When there are two wildly different versions of a story, and in the absence of conclusive evidence of either version being proven objectively correct, a responsible journalist should always strive to ensure that readers are presented with each narrative, along with additional relevant information, in a fair and equal fashion.
But the reporting of the recent death of a Palestinian youth in unclear circumstances in the West Bank this week by leading British newspaper The Daily Telegraph leaves much to be desired.
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Two Contradicting Versions
As the Times of Israel reported, there were two versions of the story: According to the IDF, 18-year old Amer Snobar fatally injured himself while running away after throwing rocks at Israeli vehicles. But according to the Palestinians, troops allegedly shot and beat him to death while he was driving.
It’s clear that only one of these versions of the story can be true. And in the absence of certainty, journalists owe it to the readers to make clear that the circumstances behind the man’s death were unclear. They should also include information that would seem to strengthen or contradict either of the side’s stories
For example, the Times of Israel report mentioned that no damage from gunfire could be clearly seen on the car – highly relevant when considering the claim that Israeli troops were supposed to have shot the man while he was in the car.
How The Daily Telegraph Reported The Event
Instead of giving equal weight to each version, The Daily Telegraph allowed its headline and subheadline to reflect the Palestinian narrative alone. The headline, “Palestinian teen dies after being chased by Israeli soldiers,” leads readers to believe that Israeli soldiers were the cause of the teen’s death, and the subheadline, “The family of Amer Snobar believe he was beaten to death by Israeli troops,” reinforces the point, making the connection explicit.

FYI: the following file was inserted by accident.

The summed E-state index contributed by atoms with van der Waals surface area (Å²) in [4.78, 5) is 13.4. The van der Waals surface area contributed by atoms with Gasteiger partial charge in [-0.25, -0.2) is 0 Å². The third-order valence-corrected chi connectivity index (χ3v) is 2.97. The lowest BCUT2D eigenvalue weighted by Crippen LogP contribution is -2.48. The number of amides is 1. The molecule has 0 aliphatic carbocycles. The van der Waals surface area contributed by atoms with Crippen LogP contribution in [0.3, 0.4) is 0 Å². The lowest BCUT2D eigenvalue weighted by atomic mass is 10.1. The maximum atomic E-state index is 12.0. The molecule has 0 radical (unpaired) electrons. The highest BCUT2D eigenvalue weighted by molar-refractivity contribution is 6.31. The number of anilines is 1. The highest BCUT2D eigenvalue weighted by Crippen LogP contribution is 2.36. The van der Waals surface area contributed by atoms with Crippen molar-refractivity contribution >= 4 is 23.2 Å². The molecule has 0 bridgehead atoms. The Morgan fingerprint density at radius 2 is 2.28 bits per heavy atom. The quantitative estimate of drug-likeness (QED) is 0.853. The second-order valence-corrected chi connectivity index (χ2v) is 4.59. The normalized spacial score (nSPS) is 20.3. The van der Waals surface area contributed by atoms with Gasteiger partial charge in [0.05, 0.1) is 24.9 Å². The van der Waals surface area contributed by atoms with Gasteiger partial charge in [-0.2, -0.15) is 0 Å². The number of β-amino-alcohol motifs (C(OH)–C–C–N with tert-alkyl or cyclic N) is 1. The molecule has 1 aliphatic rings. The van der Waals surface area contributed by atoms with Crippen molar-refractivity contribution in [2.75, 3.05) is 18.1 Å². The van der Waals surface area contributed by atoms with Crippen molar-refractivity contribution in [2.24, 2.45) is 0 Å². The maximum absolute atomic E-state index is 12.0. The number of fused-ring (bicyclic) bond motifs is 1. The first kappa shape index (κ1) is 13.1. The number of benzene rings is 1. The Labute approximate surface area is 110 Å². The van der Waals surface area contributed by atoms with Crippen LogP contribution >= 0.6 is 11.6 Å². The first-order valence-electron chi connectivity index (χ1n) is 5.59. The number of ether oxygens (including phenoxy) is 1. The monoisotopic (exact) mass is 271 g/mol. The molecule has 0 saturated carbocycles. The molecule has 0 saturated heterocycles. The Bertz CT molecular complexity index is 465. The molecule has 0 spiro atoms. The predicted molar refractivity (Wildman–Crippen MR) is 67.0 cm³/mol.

The first four paragraphs of the report by Campbell MacDiarmid, the Telegraph’s Middle East correspondent, are dedicated to further outlining the story as seen from the Palestinian side, with his family’s claims repeated and a Palestinian health ministry statement cited. Only in the fifth paragraph is the Israeli version of events introduced.
In all, four paragraphs were given to telling the Israeli narrative of the incident. By way of contrast, the Palestinian version was allocated far more column inches, with seven paragraphs. This fundamental imbalance, along with the headline and subheadline, thus creates the impression that the Palestinian version of the story is the more likely to be correct.
But there’s reason to believe that the Palestinian version is less likely to be true.
As David Lange of Israellycool has noted, the Palestinians had trouble sticking to one story, and multiple versions quickly arose of how Israeli soldiers allegedly killed Snobar.
In one version, the car was fired at. In another, the car broke down. In one version, the soldiers beat Snobar with their rifle butts. But in another, they attacked him with sticks. And in one version, it is claimed that the soldiers struck Snobar on the neck, while another version alleges that they merely held him by his neck while beating him. And there are more differences – an eyewitness contradicts himself when saying on video that he ran away, but that he was actually only two meters away from the scene.
So which is it?
Amer Snowbar’s friend recounts how Israeli soldiers horrifically beat Amer to death. pic.twitter.com/xK8KeXxvi4
— Salem Barahmeh (@Barahmeh) October 26, 2020
With reasons to believe that the Palestinians are spreading lies, possibly to deflect from the fact that Snobar may have been putting other lives at danger by hurling rocks at Israeli vehicles travelling at high-speed, a responsible journalist would at least investigate the circumstances further.
We don’t expect the media to take Israel’s side. We don’t expect the media to automatically believe the Israeli version of events. But we do expect the media to check all the stories they are being told, examine them, and expose gaping holes when they exist, as they do in the various Palestinian versions of events. That’s what the media is really there for, after all. And in unquestioningly spreading a clearly problematic narrative, the Daily Telegraph may well be complicit in repeating the latest blood libel against Israel.